Power

Raze

ForeFront Records, 1999

REVIEW BY: Michael Ehret

ORIGINALLY PUBLISHED: 08/24/1999

In theory, Raze, a new power-pop contemporary Christian music recording group, is just another producer's dreamchild a la New Kids on the Block, N*SYNC, Backstreet Boys, B*Witched, etc., etc., ad nauseam.

The group is comprised of four people, two men, two women, two African Americans, two Caucasians - and they all go by the ludicrous pop convention of first names only. It makes a reviewer just itch to get out all the derogatory, sniping comments one unearths for such groups.

But, you know, I just can't. They do what they do with skill and polish and no small amount of talent -- and it's time for a power pop quartet with a little attitude. This is not your father's Avalon, 4Him, or Point of Grace!

Disc opener "All Around the World," written by member Ja'Marc, Zarc Porter, and Mark Pennells, is full of sounds and musical constructions mainstream CCM hasn't heard before. And each member's voice could fill a hall alone -- together the roof gets raised.

Lyrically, they shine also. Raze members Ja'Marc, Mizzie, JD, and Donnie all have a hand in these songs which offer positive solutions to the issues of today's youth culture. What issues? How about alienation and loneliness ("Place In My Heart"), sex and daring to be different ("UBU"), and the meaning of real friendship ("Always and Forever (BFF))."

Some examples?

From "All Around the World": "We enter by your grace/Into Your Holy place/Doesn't matter where we go/You show how real You are"

From "Place In My Heart": "Life is hard this world is cold/I need You more and more today/I build up walls to stop the pain/It still won't go, won't go away"my_heart_sings_the_harmony_web_ad_alt_250

From "UBU": "Little girl with hopes and big dreams/Don't get swayed by those sex fiends/I understand that you want a man/But a real man will help you stand"

Raze members had a hand in writing all of those lyrics. This is a group that understands the current youth culture better than most other groups that try to "do something for the kids."

One of the members, Donnie, is a single Mom. She has a young son. Who better to take the message of "UBU" to the teens they target with their concerts in schools? Mizzie is the product of what is known as a "broken family." She thanks "her parents -- all of them -- Dad & Sherri and Mom & Ron" for supporting her. JD is into "surfing, swing dancing, volleyball, hanging out."

What do these little factoids about the singers have to do with their record? Think about it this way -- they are trying to reach kids with the message of the gospel. You can't do that without being "real" with them.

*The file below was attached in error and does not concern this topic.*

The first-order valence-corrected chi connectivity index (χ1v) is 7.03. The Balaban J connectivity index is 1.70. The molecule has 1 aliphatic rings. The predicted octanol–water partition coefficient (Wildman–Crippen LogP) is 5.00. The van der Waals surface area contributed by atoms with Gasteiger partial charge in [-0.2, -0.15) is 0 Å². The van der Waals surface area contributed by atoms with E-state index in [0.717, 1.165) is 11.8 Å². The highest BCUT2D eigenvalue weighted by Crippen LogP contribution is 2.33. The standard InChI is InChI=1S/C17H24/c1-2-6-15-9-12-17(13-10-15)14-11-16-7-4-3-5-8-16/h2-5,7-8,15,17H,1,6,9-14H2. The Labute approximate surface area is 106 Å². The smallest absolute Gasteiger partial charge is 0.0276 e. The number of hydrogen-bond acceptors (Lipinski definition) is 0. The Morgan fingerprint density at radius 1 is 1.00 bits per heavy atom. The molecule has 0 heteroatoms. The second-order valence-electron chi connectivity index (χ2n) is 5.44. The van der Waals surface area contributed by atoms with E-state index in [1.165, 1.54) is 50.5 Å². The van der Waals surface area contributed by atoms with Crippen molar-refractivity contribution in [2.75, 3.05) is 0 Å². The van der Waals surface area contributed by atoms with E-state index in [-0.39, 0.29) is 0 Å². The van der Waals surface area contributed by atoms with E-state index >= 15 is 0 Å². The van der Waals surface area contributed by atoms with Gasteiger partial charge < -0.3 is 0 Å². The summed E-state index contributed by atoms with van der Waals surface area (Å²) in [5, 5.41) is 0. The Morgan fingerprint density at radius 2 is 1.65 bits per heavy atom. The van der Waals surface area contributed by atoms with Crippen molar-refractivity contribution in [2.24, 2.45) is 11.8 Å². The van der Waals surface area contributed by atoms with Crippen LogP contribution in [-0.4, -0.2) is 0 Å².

That's the main thing -- and as we all know you have to keep the main thing the main thing. It helps, certainly, that they actually can sing and write songs. But the main thing is that they are at least perceived as being real. They have problems and challenges and joys that mirror the audience they're trying to reach.

The song "My Everything" could easily work its way up the secular charts and is a great, clean, love song. Love between a man and a woman can still be pure -- and this song is part of the soundtrack for that expression.

Oh, it's not all a success certainly. There are a few missteps with the most notable one being a bizarre song "Shoulder Shake" that doesn't do much more than urge listeners to shake their shoulders but "no need to be nasty, you can shake groovaciously and move respectfully." The song is probably a big hit at their concerts -- i's that kind of thing -- but on disc it pales.

Forefront has been pushing this group strong for the better part of a year even releasing an sort of preview EP, That's The Way, last year, which garnered great success with the song "Always and Forever (BFF)." Along the way Forefront ran 20 weeks of Raze comics on their web site with the typical plot line of saving an orphanage -- which they, of course, were able to do. Web site visitors ate it up like candy.

Raze formed in Tulsa, Okla., played a couple music festivals, met up from British rhythmic producer Zarc Porter, landed a European record deal as a result, decided to bring it all back to America. Sounds simple, eh? Clearly the label has high hopes for the group -- and their debut seems to indicate those hopes won't be misplaced.

Raze can throw down a dance groove or two (or three or four) and then toss in a power ballad just to mix things up. Oh, stick around for the "hidden" song at the end - you won't hear anything like it on any other contemporary Christian music album.

Rating: B+

User Rating: Not Yet Rated


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© 1999 Michael Ehret and The Daily Vault. All rights reserved. Review or any portion may not be reproduced without written permission. Cover art is the intellectual property of ForeFront Records, and is used for informational purposes only.